The Most Predictable Pitcher Ever

Matt Thornton throws a lot of fastballs – more than anyone else in baseball, actually. He’s thrown the pitch 92 percent of the time this year, in fact, relying heavily on his ability to blow hitters away with his velocity. Thornton throws it with such regularity that he might just be the most predictable pitcher in the history of the game.

On the first pitch of an at-bat, Thornton throws a fastball 96 percent of the time. You can be pretty sure that you’re going to get a first pitch fastball from him, pretty much every time. If he falls behind in the count, well, then you can forget the pretty much – you will see nothing but fastballs until he’s evened the count up again. Literally, nothing but fastballs.

On 1-0 counts, he’s thrown the fastball 100 percent of the time this year. Same with 2-0 counts, 3-0 counts, 2-1 counts, 3-1 counts, and 3-2 counts. He has not thrown a single non-fastball in any of those situations all year.

When he gets ahead in the count, he’s more willing to work in the slider. He throws the slider 18 percent of the time on 0-1 counts, 17 percent of the time on 1-2 counts, and 13 percent of the time on 0-2 counts. Every count is dominated by heavy reliance on the fastball, but he’ll at least show you something else in those situations from time to time.

Behind in the count, though, and he becomes the definition of a one pitch guy. And here’s the crazy part – it still works. Despite some struggles since returning from the disabled list, Thornton has still been one of the game’s best relievers this year, and his dominance over the last three years is rivaled only by the likes of Mariano Rivera, who also interestingly throws just one pitch most of the time.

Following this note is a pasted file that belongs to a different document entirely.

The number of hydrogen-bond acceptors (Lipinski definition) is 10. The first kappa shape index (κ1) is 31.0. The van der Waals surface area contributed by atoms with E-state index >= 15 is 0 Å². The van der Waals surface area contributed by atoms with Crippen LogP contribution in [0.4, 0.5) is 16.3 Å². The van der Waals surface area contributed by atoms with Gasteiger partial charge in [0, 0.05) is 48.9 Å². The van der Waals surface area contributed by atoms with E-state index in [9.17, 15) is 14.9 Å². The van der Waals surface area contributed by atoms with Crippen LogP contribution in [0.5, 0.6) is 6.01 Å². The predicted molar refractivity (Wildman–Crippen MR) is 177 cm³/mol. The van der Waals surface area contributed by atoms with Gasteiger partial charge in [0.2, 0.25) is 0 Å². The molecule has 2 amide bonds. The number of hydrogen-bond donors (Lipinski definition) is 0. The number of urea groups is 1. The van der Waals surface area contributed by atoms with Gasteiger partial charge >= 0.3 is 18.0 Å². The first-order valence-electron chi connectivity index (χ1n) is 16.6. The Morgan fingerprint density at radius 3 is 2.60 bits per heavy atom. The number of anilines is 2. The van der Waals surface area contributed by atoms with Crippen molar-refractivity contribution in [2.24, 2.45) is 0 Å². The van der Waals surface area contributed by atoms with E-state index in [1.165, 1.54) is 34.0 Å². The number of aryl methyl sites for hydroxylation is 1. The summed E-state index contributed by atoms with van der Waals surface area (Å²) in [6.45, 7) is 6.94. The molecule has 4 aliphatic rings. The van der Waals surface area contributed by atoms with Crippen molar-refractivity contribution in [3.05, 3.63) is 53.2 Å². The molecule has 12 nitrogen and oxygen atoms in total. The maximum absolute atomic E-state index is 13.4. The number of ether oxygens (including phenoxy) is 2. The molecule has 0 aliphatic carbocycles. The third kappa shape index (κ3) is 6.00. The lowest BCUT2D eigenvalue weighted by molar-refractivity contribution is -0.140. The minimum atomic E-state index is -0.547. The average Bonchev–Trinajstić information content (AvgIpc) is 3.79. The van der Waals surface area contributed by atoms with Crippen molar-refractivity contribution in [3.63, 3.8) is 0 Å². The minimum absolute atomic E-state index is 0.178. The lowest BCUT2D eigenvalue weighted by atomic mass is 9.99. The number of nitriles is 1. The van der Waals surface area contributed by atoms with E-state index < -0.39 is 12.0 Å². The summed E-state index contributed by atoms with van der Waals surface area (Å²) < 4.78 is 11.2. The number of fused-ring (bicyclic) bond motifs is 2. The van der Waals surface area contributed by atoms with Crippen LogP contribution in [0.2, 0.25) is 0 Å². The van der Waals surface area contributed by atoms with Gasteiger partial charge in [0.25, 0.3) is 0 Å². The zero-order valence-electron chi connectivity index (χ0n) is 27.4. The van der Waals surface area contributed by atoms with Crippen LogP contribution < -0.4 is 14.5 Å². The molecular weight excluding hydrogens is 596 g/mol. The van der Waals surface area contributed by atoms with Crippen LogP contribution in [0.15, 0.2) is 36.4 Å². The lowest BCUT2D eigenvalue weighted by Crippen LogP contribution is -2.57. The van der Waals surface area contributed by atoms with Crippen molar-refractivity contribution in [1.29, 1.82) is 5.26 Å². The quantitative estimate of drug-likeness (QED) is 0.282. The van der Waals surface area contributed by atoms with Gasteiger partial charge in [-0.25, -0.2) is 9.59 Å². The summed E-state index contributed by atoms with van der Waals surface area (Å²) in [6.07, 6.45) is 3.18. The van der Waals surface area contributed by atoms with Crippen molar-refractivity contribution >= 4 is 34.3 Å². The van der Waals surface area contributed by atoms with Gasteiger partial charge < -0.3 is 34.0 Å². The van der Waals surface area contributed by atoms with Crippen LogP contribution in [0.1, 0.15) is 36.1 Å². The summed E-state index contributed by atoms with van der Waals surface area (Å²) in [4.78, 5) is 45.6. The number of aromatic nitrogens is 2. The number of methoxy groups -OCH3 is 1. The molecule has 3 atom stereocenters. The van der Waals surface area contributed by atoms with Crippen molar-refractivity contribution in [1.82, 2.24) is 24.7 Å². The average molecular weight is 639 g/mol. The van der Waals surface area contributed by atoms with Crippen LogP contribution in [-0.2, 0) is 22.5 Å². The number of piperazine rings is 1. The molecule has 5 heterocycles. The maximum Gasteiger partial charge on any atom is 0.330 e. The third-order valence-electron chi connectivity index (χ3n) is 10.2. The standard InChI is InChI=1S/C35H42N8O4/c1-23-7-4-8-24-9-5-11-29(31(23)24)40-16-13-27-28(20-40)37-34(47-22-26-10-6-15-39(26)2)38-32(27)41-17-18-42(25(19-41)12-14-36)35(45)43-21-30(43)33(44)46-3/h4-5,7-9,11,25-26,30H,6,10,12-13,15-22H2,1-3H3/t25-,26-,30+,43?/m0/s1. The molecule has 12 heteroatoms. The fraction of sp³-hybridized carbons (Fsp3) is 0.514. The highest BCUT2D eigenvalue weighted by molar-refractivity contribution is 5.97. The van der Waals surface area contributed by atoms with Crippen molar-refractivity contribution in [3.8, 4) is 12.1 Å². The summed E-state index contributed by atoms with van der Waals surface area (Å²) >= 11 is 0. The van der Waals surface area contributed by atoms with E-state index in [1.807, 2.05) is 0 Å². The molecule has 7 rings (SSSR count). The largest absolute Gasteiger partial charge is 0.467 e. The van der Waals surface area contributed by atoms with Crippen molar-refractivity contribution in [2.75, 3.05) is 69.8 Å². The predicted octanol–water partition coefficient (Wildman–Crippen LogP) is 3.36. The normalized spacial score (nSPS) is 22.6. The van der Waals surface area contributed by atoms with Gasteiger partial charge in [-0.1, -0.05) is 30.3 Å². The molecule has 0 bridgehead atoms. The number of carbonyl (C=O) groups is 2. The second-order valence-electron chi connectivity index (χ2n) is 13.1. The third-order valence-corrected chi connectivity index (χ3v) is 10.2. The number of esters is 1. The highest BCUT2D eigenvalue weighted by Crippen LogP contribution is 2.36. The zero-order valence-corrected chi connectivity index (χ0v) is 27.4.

I love the game theory aspect of pitching, where guys like Jamie Moyer can get hitters out through pure deception, keeping hitters off balance and not letting them figure out patterns. The other side of that coin is kind of fun too, though, and that’s Thornton in a nutshell. You often hear announcers say that any big league hitter can drill a fastball if he knows its coming. Well, apparently not. Not this fastball, anyway.



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Dave is the Managing Editor of FanGraphs.


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Ellis
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Ellis
5 years 11 months ago

Interesting! Nobody’s more predictable than Mariano, though, who throws the cutter all the time and to the exact same spot!

The Duder
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The Duder
5 years 11 months ago

It’s so nuts he can whiff 12 per 9 doing that. Unreal.

Nixon
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Nixon
5 years 11 months ago

What about Wakefield?

Aaron
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5 years 11 months ago

Wake’s pitch selection is predictable; his pitches are not.

Matty Brown
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Matty Brown
5 years 11 months ago

Wakefield throws the Knuckler around 83% this season and for his career. Although he has 2% of pitch XX…which could be a knuckler?

Wakefield also possesses 2 other options, rather than just a slider.

(all numbers courtesy of this lovely site)

Matt
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Matt
5 years 11 months ago

I believe Wakefield also throws 2 different types of knuckleballs. Not sure if that applies to Thornton’s fastballs.

MikeS
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MikeS
5 years 11 months ago

Thornton does – “Completely unhittable” and “maybe you’ll get lucky.”

Erik
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5 years 11 months ago

Could also be having a tough time separating Wakefield’s fastball from his change up and what not.

DavidB
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DavidB
5 years 11 months ago

Wakefield doesn’t throw a change up. He throws knuckleballs, curveballs and fastballs.

Trebecois